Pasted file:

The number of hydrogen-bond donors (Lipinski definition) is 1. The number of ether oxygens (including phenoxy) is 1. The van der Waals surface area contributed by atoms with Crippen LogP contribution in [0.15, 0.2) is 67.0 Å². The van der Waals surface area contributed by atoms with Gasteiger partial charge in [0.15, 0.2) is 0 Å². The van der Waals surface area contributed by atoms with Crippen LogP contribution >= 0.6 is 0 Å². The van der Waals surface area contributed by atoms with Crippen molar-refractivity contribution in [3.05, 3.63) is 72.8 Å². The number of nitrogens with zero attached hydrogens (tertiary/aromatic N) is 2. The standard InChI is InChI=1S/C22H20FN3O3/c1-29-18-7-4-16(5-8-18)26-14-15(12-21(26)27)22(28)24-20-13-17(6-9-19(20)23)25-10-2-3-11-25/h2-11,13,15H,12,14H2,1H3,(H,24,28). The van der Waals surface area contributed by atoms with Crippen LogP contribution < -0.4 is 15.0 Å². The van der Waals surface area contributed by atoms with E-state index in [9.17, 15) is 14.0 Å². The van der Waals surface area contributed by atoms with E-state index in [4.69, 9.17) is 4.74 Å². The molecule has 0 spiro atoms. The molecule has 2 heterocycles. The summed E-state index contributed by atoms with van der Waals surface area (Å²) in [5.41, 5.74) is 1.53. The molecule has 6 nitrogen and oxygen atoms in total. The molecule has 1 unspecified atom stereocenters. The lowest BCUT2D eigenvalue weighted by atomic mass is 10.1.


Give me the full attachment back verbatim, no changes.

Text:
The number of hydrogen-bond donors (Lipinski definition) is 1. The number of ether oxygens (including phenoxy) is 1. The van der Waals surface area contributed by atoms with Crippen LogP contribution in [0.15, 0.2) is 67.0 Å². The van der Waals surface area contributed by atoms with Gasteiger partial charge in [0.15, 0.2) is 0 Å². The van der Waals surface area contributed by atoms with Crippen LogP contribution >= 0.6 is 0 Å². The van der Waals surface area contributed by atoms with Crippen molar-refractivity contribution in [3.05, 3.63) is 72.8 Å². The number of nitrogens with zero attached hydrogens (tertiary/aromatic N) is 2. The standard InChI is InChI=1S/C22H20FN3O3/c1-29-18-7-4-16(5-8-18)26-14-15(12-21(26)27)22(28)24-20-13-17(6-9-19(20)23)25-10-2-3-11-25/h2-11,13,15H,12,14H2,1H3,(H,24,28). The van der Waals surface area contributed by atoms with Crippen LogP contribution < -0.4 is 15.0 Å². The van der Waals surface area contributed by atoms with E-state index in [9.17, 15) is 14.0 Å². The van der Waals surface area contributed by atoms with E-state index in [4.69, 9.17) is 4.74 Å². The molecule has 0 spiro atoms. The molecule has 2 heterocycles. The summed E-state index contributed by atoms with van der Waals surface area (Å²) in [5.41, 5.74) is 1.53. The molecule has 6 nitrogen and oxygen atoms in total. The molecule has 1 unspecified atom stereocenters. The lowest BCUT2D eigenvalue weighted by atomic mass is 10.1.